China's PMIs Preview: Enjoy those blue skies while you still can, manufacturing is back

  • China's manufacturing economy has started to emerge from a draconian COVID-19 lockdown
  • Chinese Non-Manufacturing PMI will be closely observed by the markets, expecting a big recovery number.

Chinese Non-Manufacturing PMI and NBS Manufacturing PMI, both for March, are due today at 0100GMT. This data will be the first since China started to emerge from the peak of the COVID-19 epidemic and a draconian lockdown. Both PMIs are expected to rebound substantially, as Febusrays was not a high bar to cross and considering conditions are on the path to gradually revert to their normal trend. 


  • Manufacturing expected 44.8% MoM, prior 35.7%
  • Non-manufacturing expected 42.0% YoY, prior 29.6%
  • Composite prior 28.9.

PMI figures, which are calculated with data from monthly surveys of private sector companies, are considered as a key indicator of a county's economic health. China makes up a third of world manufacturing and is the world's largest exporter and the restrictions in place in the so-called "factory of the world" harmed companies such as Apple, Diageo and major auto industry names which rely on China's production and consumer market. This data will paint an outlook for global trade and the health of the economy once the world emerges out from the COVI-19 crisis, hence, today's data could be a market mover.

The Chinese economy experienced a difficult 2019 due to the impact of the Sino-US trade war which equated to slowing consumption and no matter how soon China gets back to work, it is expected that economic growth will take a significant hit in the first half of this year. However, it should be recalled that although Hubei Province has been the epicentre that accounted for over 70% of the confirmed cases, the impact on the entire Chinese manufacturing industry will have been limited as its share in the country’s manufacturing industry is small.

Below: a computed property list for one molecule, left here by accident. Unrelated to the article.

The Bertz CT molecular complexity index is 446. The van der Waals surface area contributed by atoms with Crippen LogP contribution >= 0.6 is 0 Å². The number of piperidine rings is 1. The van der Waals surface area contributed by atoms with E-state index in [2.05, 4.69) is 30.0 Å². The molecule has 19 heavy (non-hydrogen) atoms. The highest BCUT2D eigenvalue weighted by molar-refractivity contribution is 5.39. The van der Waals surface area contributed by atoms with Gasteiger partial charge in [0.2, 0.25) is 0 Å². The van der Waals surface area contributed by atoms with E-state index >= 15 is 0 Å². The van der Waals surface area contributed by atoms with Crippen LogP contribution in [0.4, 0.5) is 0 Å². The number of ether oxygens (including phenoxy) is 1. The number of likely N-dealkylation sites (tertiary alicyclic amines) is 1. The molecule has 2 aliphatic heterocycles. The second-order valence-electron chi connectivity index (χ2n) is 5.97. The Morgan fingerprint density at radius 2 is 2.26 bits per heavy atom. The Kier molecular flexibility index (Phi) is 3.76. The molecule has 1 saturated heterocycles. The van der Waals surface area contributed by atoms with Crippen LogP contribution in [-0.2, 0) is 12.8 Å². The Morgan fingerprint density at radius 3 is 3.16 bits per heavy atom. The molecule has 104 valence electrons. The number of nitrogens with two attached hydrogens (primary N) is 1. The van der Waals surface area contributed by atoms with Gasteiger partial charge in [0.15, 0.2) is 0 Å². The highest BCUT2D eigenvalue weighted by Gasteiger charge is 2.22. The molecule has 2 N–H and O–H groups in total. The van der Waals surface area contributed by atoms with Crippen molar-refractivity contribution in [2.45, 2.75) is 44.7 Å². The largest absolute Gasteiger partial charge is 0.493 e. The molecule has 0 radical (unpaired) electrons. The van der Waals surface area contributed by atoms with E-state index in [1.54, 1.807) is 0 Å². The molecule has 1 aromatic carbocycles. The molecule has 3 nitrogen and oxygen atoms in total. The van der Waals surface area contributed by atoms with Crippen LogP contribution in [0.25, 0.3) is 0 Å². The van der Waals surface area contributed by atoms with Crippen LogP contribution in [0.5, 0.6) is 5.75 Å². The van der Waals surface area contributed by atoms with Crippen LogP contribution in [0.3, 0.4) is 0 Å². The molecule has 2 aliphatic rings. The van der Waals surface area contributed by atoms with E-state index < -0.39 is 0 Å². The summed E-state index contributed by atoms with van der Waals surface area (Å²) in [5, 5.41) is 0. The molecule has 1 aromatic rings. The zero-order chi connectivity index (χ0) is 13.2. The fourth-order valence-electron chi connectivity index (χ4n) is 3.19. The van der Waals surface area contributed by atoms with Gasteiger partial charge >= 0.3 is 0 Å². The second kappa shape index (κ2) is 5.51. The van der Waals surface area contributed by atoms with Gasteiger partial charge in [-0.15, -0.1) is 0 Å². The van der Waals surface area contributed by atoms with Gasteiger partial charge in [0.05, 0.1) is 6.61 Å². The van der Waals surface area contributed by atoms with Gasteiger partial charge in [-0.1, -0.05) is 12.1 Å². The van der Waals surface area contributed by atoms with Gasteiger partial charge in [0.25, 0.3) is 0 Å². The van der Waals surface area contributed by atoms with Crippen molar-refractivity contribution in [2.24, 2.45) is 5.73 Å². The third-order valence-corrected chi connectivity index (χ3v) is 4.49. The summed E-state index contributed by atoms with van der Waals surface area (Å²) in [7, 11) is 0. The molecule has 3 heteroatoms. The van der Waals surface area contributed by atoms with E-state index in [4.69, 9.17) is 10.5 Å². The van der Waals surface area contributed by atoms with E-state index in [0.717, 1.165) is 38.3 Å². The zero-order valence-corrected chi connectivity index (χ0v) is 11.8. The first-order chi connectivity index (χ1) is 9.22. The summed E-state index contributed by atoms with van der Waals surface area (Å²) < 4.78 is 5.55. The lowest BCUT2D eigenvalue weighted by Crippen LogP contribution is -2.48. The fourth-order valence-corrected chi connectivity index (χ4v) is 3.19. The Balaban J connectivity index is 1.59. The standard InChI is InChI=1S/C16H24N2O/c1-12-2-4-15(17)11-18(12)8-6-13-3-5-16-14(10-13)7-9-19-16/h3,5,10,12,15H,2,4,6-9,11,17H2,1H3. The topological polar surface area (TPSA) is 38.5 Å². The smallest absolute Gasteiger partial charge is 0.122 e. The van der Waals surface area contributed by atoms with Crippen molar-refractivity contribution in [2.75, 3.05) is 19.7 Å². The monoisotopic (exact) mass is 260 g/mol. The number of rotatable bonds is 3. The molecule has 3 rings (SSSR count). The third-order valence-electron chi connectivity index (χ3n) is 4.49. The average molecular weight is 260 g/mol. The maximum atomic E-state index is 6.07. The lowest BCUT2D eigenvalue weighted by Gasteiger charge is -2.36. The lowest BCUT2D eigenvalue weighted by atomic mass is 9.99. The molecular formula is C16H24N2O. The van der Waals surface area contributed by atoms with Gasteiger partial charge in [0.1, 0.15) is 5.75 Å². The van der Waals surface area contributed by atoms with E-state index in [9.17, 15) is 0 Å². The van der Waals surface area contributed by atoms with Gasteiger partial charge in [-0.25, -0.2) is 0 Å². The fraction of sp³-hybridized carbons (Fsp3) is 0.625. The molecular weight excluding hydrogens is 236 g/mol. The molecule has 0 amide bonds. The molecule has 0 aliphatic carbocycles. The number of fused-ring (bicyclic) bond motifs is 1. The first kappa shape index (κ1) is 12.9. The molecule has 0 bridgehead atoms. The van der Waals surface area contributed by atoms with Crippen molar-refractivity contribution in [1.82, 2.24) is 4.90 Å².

Positively, however, we have started to see much better activity in March which will be reflected in today's data. Last month, factory activity in China fell at a record rate with manufacturers closed in order to contain the spread of coronavirus. The country's official measure of manufacturing activity - the Purchasing Manager's Index (PMI) - dropped to 35.7 from 50 in January.

How will the data affect the markets?

A focus will be with commodities, (metals and oil in the main) global equities, (cash and futures, (the ASX 200 rebounded very sharply yesterday, with its 7.0% gain the largest on record)), and the FX space. AUD is the proxy to this data.

we are yet to see how tuned in FX is to economic data considering the array of stimulus measures implemented by governments and banks to battle against the invisible enemy. Investors will be twice shy about entering long of an instrument in the face of higher fluid COVID-19 risks. On the other hand, considering how AUD has begun to correct, a nudge from the data which could positively impact commodities, (CRB index needs a booster), bulls could find that they have a green light to chase down upside targets beyond 0.6230 (a 61.8% Fibonacci of the March drop) with sights on a 78.6% and a confluence of support at 0.6430:

Overall, the manufacturing industry is one of those with large numbers of workers and will face great challenges. After the wave of resumption of work, labour-intensive manufacturing will face a higher uncertainty because of the epidemic.

While we expect to see an improvement today, the big question now is how a large number of people returning to work from their hometowns all over China will play out considering the increased mobility of people and the increased density of people in public places. This experiment serves to risk the potential spread of the epidemic again, but for the sake of the global economy, the world has little choice. One thing we can count on is that pollution will be back, so enjoy those blue winter skies in China while you still can. 










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